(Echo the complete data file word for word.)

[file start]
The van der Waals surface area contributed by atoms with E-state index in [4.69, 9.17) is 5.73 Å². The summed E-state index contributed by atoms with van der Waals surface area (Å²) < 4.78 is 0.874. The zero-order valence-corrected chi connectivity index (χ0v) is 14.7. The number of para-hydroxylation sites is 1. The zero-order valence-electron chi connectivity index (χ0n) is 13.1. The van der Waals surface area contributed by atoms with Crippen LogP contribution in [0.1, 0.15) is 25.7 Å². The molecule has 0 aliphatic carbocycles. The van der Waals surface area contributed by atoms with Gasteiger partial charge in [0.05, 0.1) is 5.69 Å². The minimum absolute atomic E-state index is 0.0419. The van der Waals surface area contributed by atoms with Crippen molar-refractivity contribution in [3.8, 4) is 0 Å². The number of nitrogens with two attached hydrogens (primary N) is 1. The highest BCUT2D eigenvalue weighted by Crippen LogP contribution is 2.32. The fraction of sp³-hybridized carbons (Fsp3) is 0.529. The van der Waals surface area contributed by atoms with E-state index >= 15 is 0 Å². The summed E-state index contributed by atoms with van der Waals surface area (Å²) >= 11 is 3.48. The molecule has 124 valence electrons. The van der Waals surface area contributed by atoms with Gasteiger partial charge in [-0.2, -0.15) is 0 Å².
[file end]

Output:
The van der Waals surface area contributed by atoms with E-state index in [4.69, 9.17) is 5.73 Å². The summed E-state index contributed by atoms with van der Waals surface area (Å²) < 4.78 is 0.874. The zero-order valence-corrected chi connectivity index (χ0v) is 14.7. The number of para-hydroxylation sites is 1. The zero-order valence-electron chi connectivity index (χ0n) is 13.1. The van der Waals surface area contributed by atoms with Crippen LogP contribution in [0.1, 0.15) is 25.7 Å². The molecule has 0 aliphatic carbocycles. The van der Waals surface area contributed by atoms with Gasteiger partial charge in [0.05, 0.1) is 5.69 Å². The minimum absolute atomic E-state index is 0.0419. The van der Waals surface area contributed by atoms with Crippen molar-refractivity contribution in [3.8, 4) is 0 Å². The number of nitrogens with two attached hydrogens (primary N) is 1. The highest BCUT2D eigenvalue weighted by Crippen LogP contribution is 2.32. The fraction of sp³-hybridized carbons (Fsp3) is 0.529. The van der Waals surface area contributed by atoms with E-state index >= 15 is 0 Å². The summed E-state index contributed by atoms with van der Waals surface area (Å²) >= 11 is 3.48. The molecule has 124 valence electrons. The van der Waals surface area contributed by atoms with Gasteiger partial charge in [-0.2, -0.15) is 0 Å².